Acute mesenteric ischaemia is the sudden decrease in the blood supply to the bowel, resulting in bowel ischaemia and, if not promptly treated, death.
In this article, we shall look at the causes, clinical features and management of a patient with acute mesenteric ischaemia.
The common causes of acute mesenteric ischaemia can be classified into:
- Thrombus-in-situ (Acute Mesenteric Arterial Thrombosis, AMAT)
- Embolism (Acute Mesenteric Arterial Embolism, AMAE)
- Non-occlusive cause (Non-Occlusive Mesenteric Ischemia, NOMI)
- Venous occlusion and congestion (Mesenteric Venous Thrombosis, MVT)
|Proportion of Cases
|Cardiac causes* or thoraco-abdominal aneurysm
|Hypovolaemic shock, cardiogenic shock
|Coagulopathy, malignancy, autoimmune disorders
*Cardiac causes include arrhythmias (e.g. atrial fibrillation), post-MI mural thrombus, or prosthetic heart valve
Rarer causes for acute mesenteric ischaemia include Takayasu’s arteritis, fibromuscular dysplasia, polyarteritis nodosa, and thoracic aortic dissections.
The risk factors for acute mesenteric ischaemia depend on the underlying cause.
Specifically, however for AMAE, the main reversible risk factors are smoking, hyperlipidaemia, and hypertension, much the same as for chronic mesenteric ischaemia.
Traditionally, mesenteric ischaemia presents with a generalised abdominal pain, out of proportion to the clinical findings, although it can often be more variable or subtle than this. The patient will typically complain of a diffuse and constant pain, with associated nausea and vomiting in around 75% of cases.
Abdominal examination will often reveal non-specific tenderness*, with no specific clinical signs. In later stages (especially if the bowel has perforated), patients will have features of globalised peritonism.
Importantly, take note of any potential embolic sources, such as atrial fibrillation or heart murmurs, that may provide a suggestion to the underlying cause
An arterial blood gas (ABG) should be performed urgently, to assess the degree of acidosis and serum lactate, secondary to the severity of bowel infarction (however these can be normal, even in severe cases).
Routine blood tests that should be performed, including FBC, U&Es, clotting (especially if patient anti-coagulated), amylase*, and LFTs (if the coeliac trunk is affected, ischaemia of the liver may cause derangement), as well as a group and save.
*Whilst an amylase is commonly measured to exclude pancreatitis as a cause of the abdominal pain, counter-intuitively amylase also rises in mesenteric ischaemia, as well as ectopic pregnancy, bowel perforation, and diabetic ketoacidosis.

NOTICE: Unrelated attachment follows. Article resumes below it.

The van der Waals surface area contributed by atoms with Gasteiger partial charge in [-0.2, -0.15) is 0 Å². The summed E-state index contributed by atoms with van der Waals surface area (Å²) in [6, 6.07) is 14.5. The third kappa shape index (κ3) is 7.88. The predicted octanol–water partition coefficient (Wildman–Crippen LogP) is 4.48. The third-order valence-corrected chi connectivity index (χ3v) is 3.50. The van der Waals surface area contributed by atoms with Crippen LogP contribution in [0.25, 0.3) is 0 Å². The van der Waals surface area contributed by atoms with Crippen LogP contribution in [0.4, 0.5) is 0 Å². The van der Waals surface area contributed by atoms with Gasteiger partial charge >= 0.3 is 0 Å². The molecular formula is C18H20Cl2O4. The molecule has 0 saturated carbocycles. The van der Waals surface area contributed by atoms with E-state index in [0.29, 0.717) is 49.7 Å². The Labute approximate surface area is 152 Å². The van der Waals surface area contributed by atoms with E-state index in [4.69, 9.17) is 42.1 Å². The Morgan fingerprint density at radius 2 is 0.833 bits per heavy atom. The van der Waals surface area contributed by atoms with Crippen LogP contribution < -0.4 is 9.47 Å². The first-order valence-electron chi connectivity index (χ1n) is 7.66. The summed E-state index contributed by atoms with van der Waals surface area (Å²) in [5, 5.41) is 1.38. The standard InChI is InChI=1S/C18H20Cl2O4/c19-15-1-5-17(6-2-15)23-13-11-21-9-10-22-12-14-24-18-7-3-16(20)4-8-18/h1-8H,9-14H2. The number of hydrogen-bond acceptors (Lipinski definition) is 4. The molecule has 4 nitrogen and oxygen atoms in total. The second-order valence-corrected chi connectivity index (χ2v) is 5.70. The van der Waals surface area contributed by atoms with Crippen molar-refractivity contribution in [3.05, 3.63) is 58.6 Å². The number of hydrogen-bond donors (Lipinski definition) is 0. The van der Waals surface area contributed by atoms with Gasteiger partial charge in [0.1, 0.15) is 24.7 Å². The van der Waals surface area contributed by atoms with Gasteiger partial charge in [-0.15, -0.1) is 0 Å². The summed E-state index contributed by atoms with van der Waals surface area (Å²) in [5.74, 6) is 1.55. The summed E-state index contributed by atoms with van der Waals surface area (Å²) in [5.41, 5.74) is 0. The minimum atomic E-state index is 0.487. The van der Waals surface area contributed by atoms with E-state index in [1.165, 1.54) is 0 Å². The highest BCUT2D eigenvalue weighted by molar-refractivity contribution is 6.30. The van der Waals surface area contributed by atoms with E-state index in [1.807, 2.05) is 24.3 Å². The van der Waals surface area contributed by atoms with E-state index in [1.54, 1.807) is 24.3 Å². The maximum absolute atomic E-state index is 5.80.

The definitive diagnosis of acute mesenteric ischaemia, for both arterial and venous mesenteric disease, requires a CT scan with IV contrast (as a triple phase scan, with thin slices taken in the arterial phase)
Arterial bowel ischaemia will initially show on CT imaging as oedematous bowel, secondary to the ischaemia and vasodilatation, before progressing to a loss of bowel wall enhancement* and then to pneumatosis.
*Oral contrast should be avoided in cases of mesenteric ischaemia due to difficulty in assessing for bowel wall enhancement
Acute mesenteric ischaemia is a surgical emergency, requiring urgent resuscitation with early senior involvement. Ensure the patient receives IV fluids, a catheter inserted, and a fluid balance chart started. For confirmed cases, broad-spectrum antibiotics should be given, due to the risk of faecal contamination in case of perforation of the ischaemic (and potentially necrotic) bowel and bacterial translocation.
The patient will have a significant acidosis and is at high risk of developing multi-organ failure, therefore early ITU input to optimise the patient and for post-operative support is necessary.
The location, timing, and severity of the mesenteric ischaemia, among other factors, will determine the surgical intervention performed:
- Excision of necrotic or non-viable bowel, if not suitable for (or able to access) revascularisation
- Post-operatively the patient should be on the intensive care unit, planned for potential relook laparotomy in 24-48 hours; the majority of patients will end up with either covering loop or end stoma and there is a high chance of short gut syndrome.
- Revascularisation of the bowel, involving removal of any thrombus or embolism via radiological intervention; the decision for revascularisation is made depending upon the state of the patient, the bowel, and the angiographic appearance of the mesenteric vessels
- This is preferably done through angioplasty due to the risk of aortic contamination in open surgery, however open embolectomy is possible either through the CT, SMA, IMA, or the aorta
The main risks from mesenteric ischaemia are bowel necrosis and perforation.
Mortality is between 50 to 80%, even if the diagnosis is made and treatment performed; those that survive may have short gut syndrome.
- Acute mesenteric ischaemia is most commonly caused by an embolus, yet may also be caused by a thrombus-in-situ, venous occlusion, or non-occlusive causes
- Patients present with excessive pain, out of proportion to clinical findings with typically an otherwise unremarkable examination
- Ensure to assess for potential sources of embolus
- Definitive diagnosis is made via CT angiography
- Surgical treatment involves either bowel resection or revascularisation, however mortality rates are >50% even in treated cases